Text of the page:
Shawn Stengel, a musician-actor with lifelong Brainerd connections, has occupied a catbird seat in entertainment history for the past couple of years.

Not as spectator, mind you, but as musical director of "Cats National IV," the longest-touring U.S. theatrical show ever, now in its 13th season (more than 20 seasons when the three previous national tours are included).

Stengel joined the company in August 1997 as assistant conductor and third-book keyboard player. A quick study, he directed the 14-piece "Cats" orchestra for the first time nine days later.

Hired sight-unseen on the word of then-musical director Craig Barna, Stengel moved into the leadership role when Barna left the "Cats" tour for a similar position on the Broadway production of "Peter Pan."



1977 BHS graduate

Since then, Stengel, a 1977 graduate of Brainerd High School, has guided the popular Andrew Lloyd Webber show through nearly a hundred opening nights in cities across the land, including Minneapolis just a few weeks ago.

He is the son of Doris and Arnold Stengel, longtime educators in the Brainerd school system.

The Dispatch caught up with the "Cats" musical director by telephone recently as he dined on bagels and coffee at a Starbucks in Erie, Pa, his cell phone always within reach.

He was enjoying a brief respite from the frenetic pace of a major traveling Broadway production before heading to the local theater for a mid-afternoon sound check and a run-through of a couple of the shows 22 numbers with the singing cats.


Shawn Stengel dresses in full costume to experiment with the makeup and look of the cast of the production Cats.

"Then we go out for an early dinner before returning to the theater to slap on some makeup," Stengel said, "and its opening night."

The 70-person cast and crew had arrived in Erie by bus, two for the crew and two for the cast and orchestra. The sets and sound system, costumes and wigs, even the company's laundry units, were transported into town aboard five semi-trailer trucks which require eight hours to load and unload.

In his role Stengel is "in charge of everything musical" for the day-to-day production of the show, although he answers to David Caddick, a close Webber associate who manages the tour from New York.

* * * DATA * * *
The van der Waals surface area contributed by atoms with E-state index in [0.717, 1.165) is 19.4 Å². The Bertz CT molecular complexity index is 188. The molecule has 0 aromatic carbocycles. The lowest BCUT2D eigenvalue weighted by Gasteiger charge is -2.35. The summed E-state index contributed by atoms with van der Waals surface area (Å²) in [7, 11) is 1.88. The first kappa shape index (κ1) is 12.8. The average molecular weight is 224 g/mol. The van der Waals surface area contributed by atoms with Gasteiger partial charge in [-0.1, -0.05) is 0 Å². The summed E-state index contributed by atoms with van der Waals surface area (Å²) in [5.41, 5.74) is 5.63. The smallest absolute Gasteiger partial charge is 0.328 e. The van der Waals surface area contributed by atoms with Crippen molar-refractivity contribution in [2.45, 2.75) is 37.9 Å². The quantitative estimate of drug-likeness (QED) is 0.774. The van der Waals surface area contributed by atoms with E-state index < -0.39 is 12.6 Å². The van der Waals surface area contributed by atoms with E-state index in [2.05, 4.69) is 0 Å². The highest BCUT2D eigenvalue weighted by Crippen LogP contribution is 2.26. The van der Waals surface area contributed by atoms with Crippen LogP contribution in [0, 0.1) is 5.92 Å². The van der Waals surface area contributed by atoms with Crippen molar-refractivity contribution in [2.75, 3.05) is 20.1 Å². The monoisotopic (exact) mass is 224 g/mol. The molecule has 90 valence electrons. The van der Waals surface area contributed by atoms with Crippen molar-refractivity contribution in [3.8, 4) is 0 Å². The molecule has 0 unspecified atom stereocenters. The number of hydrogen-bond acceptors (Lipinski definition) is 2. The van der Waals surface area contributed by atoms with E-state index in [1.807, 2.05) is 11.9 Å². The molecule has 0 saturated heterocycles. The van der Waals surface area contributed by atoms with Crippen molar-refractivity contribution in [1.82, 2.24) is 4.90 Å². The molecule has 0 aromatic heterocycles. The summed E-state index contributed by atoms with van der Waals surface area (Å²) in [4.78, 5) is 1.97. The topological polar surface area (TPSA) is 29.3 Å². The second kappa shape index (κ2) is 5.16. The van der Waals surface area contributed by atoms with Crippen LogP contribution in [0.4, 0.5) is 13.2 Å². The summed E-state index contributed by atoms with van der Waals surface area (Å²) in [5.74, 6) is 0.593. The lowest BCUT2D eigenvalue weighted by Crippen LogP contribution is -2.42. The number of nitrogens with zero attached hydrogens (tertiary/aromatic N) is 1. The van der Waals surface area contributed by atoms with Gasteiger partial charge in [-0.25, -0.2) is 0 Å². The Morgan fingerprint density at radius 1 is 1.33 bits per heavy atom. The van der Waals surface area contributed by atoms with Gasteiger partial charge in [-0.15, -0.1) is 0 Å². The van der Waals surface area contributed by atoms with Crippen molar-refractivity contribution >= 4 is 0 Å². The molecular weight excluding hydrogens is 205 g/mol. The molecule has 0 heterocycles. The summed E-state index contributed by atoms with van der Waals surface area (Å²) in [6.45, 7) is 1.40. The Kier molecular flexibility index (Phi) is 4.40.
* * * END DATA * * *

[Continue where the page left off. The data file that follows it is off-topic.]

Directed theatrically by David Taylor, the touring version of "Cats" is a close sister to the Trevor Nunn-directed Broadway production, which opened at Winter Garden Theater in October 1982. "Cats" became the longest-running Broadway show in history on June 19, 1997, surpassing "Chorus Line" with its 6,138th performance.


Stengel shakes hands with President Clinton during a reception following the lighting of the national Christmas tree in Washington, D.C. last year. Stengel and cast members of "Cats" performed at the ceremony.

With each performance, "Cats" turns a page on theatrical history, including record-setting worldwide box office proceeds and the number of cities played.

For Stengel, "Cats" has been the highlight of a theatrical career that stutter-stepped to life after college graduation and a brief but successful stint in room service at luxury hotels in Minnesota and California. He earned a degree in music education from the University of Minnesota in 1982.

Stengel soon followed childhood chums Joe Brutsman and Lori Fish to Hollywood, taking a job in an "exclusive little hotel where the people who are richer than the movie stars stay" to tide him over. Over the years, Brutsman has carved out a successful career as a movie director and scriptwriter while Fish has become a well-known fabric designer.

In late 1986 Stengel attended the opening of "Pump Boys and Dinettes" in Los Angeles, a decision that would change his life. Introduced to the show's producer by a musician friend, Stengel was later called to audition for an opening in the cast.

"I wasn't even in the actor's union," he said, "and was probably the only person in LA without a resume and a set of pictures on me.

"I went to the audition kicking and screaming," he said. "I thought of it as a country music show and I didn't like country music. But I went and they loved me and I got hired as an understudy.

"Three weeks later, while Im still learning the songs at home, the producer calls wondering if I'd be interested in going to Chicago to do the show where it had been playing for a couple of years," Stengel chuckled. "So I said I'm interested and asked when and he says tomorrow."

Stengel accepted the role thinking he'd stay in Chicago for a 12-week run. But he's still there and told the Dispatch, "I own the role. I've done it a thousand times. It was a huge hit, a dream job" that lasted off and on for the next several years.

Many other opportunities arose from "Pump Boys" over the years, he said, including long-running tours with "And the World Goes Round," "Crazy for You," "Peter Pan," and "Oil City Symphony" as both performer and musical director.

"Its all about who you know, meeting people and being prepared so when you have an opportunity you come through," he said. "Getting a chance is all about networking. And getting lucky."

Stengel plans to leave the "Cats" tour after its Mother's Day performance at the Rosemont Theater in suburban Chicago. He will revive his role in "Pump Boys" later this summer at a theater on the East Coast.